Exams 2022: Why teaching writing is essential
How can a secondary school teacher improve GCSE and A-level results? For me, for most subjects, the answer is clear: effective teaching of writing.
Some may frown: students, of course, write in class every day. But I’m talking, more specifically, about teaching students to produce high-quality academic writing, a practice that I believe is lacking in many classrooms.
Early in my teaching career, I noticed that at all grade levels, students’ oral skills outweighed their written skills. When I asked other humanities teachers, they said they found the same thing.
Often, students found essay techniques difficult to master, despite the hours I spent trying to improve them.
I made checklists of the components of an A* paragraph, wrote my own essays, and distributed them to students as exemplary examples. But the results did not improve.
Looking for an evidence-based solution, I realized that I was focusing too much on what good writing entails, rather than explaining how to improve. It is the latter that is at the heart of effective teaching of writing.
To transform my practice, I scoured education research and distilled what I found into different activities that the evidence shows would develop writing skills. Although these activities are very specific, there are seven core principles that I believe are essential for success.
Effective Handwriting Teaching: The Seven Key Principles
The first is that the more frequently students write, the more likely they are to improve. It sounds obvious, but traditionally in the humanities we teach a subject and ask students to write an essay at the end.
However, in-depth writing should be part of the learning process, not just the outcome: it should be incorporated into lessons and assignments.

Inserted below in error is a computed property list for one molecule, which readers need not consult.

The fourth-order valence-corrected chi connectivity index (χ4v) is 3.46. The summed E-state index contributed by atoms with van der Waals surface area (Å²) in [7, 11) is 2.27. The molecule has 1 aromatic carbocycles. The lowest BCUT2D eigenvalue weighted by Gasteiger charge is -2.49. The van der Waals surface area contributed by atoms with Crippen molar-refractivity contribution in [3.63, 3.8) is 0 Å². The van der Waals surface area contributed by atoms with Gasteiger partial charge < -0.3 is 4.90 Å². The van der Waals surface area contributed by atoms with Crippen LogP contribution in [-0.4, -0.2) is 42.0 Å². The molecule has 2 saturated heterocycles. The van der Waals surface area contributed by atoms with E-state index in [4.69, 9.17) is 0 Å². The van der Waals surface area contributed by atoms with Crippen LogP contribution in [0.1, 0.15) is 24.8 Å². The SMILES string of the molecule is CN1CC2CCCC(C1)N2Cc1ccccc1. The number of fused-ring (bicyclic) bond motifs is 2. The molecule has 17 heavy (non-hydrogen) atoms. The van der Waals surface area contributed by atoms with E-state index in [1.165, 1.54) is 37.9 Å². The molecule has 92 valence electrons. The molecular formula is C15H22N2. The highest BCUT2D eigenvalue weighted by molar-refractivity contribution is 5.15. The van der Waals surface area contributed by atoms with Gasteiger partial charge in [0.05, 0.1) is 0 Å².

The second is that teachers should guide the practice of writing for as long as possible: a lot of support is needed at the beginning, before gradually encouraging independent work. Often, I think teachers think they should prioritize writing practice or knowledge recall. This is not the case, they can – and must – occur simultaneously; this is the third principle.
The fourth principle concerns group work: while some activities require students to work alone, their writing skills can also benefit from writing in small groups. And while we don’t just want to show students what great handwriting looks like, teacher modeling has its place in effective handwriting instruction — that’s the fifth principle. Take the time to produce a model paragraph to share: if students perceive you as the expert, they are more likely to take your advice seriously.
The sixth principle concerns feedback: here we should respect Dylan Wiliam’s maxim that “feedback should be more work for the receiver than for the giver”. Traditionally, students receive a grade and a comment. Instead, annotate the essay with questions and ask them to rephrase sections that need improvement before giving a grade.